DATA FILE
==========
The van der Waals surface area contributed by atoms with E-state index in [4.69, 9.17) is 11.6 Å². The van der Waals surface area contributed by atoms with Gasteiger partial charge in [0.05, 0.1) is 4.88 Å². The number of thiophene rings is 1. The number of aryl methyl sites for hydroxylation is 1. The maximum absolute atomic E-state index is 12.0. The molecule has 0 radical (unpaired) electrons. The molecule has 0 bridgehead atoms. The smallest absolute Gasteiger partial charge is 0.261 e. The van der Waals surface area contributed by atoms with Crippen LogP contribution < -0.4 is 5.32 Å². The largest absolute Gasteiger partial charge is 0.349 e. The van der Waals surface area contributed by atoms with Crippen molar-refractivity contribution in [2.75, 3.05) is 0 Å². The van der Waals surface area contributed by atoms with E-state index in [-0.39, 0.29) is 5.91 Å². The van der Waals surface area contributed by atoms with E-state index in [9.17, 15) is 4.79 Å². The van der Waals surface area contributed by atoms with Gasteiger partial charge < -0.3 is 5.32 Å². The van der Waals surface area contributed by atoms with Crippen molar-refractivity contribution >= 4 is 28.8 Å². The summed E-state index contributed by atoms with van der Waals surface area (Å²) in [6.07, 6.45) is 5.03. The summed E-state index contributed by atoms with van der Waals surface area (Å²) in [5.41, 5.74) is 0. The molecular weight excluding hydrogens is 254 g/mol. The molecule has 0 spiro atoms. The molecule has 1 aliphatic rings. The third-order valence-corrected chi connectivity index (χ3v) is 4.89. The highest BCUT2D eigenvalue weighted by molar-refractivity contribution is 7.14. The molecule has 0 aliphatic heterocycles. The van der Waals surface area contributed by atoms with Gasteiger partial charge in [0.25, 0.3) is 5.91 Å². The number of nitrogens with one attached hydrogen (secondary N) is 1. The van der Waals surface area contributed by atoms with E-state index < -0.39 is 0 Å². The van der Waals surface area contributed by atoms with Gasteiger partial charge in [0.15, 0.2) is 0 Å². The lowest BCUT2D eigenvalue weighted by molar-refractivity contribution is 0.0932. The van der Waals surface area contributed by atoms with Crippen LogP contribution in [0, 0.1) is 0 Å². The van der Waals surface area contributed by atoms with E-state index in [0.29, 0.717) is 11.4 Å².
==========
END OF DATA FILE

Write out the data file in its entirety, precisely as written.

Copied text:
The van der Waals surface area contributed by atoms with E-state index in [4.69, 9.17) is 11.6 Å². The van der Waals surface area contributed by atoms with Gasteiger partial charge in [0.05, 0.1) is 4.88 Å². The number of thiophene rings is 1. The number of aryl methyl sites for hydroxylation is 1. The maximum absolute atomic E-state index is 12.0. The molecule has 0 radical (unpaired) electrons. The molecule has 0 bridgehead atoms. The smallest absolute Gasteiger partial charge is 0.261 e. The van der Waals surface area contributed by atoms with Crippen LogP contribution < -0.4 is 5.32 Å². The largest absolute Gasteiger partial charge is 0.349 e. The van der Waals surface area contributed by atoms with Crippen molar-refractivity contribution in [2.75, 3.05) is 0 Å². The van der Waals surface area contributed by atoms with E-state index in [-0.39, 0.29) is 5.91 Å². The van der Waals surface area contributed by atoms with E-state index in [9.17, 15) is 4.79 Å². The van der Waals surface area contributed by atoms with Gasteiger partial charge < -0.3 is 5.32 Å². The van der Waals surface area contributed by atoms with Crippen molar-refractivity contribution >= 4 is 28.8 Å². The summed E-state index contributed by atoms with van der Waals surface area (Å²) in [6.07, 6.45) is 5.03. The summed E-state index contributed by atoms with van der Waals surface area (Å²) in [5.41, 5.74) is 0. The molecular weight excluding hydrogens is 254 g/mol. The molecule has 0 spiro atoms. The molecule has 1 aliphatic rings. The third-order valence-corrected chi connectivity index (χ3v) is 4.89. The highest BCUT2D eigenvalue weighted by molar-refractivity contribution is 7.14. The molecule has 0 aliphatic heterocycles. The van der Waals surface area contributed by atoms with Gasteiger partial charge in [0.25, 0.3) is 5.91 Å². The number of nitrogens with one attached hydrogen (secondary N) is 1. The van der Waals surface area contributed by atoms with E-state index < -0.39 is 0 Å². The van der Waals surface area contributed by atoms with Gasteiger partial charge in [0.15, 0.2) is 0 Å². The lowest BCUT2D eigenvalue weighted by molar-refractivity contribution is 0.0932. The van der Waals surface area contributed by atoms with Crippen LogP contribution in [0, 0.1) is 0 Å². The van der Waals surface area contributed by atoms with E-state index in [0.29, 0.717) is 11.4 Å².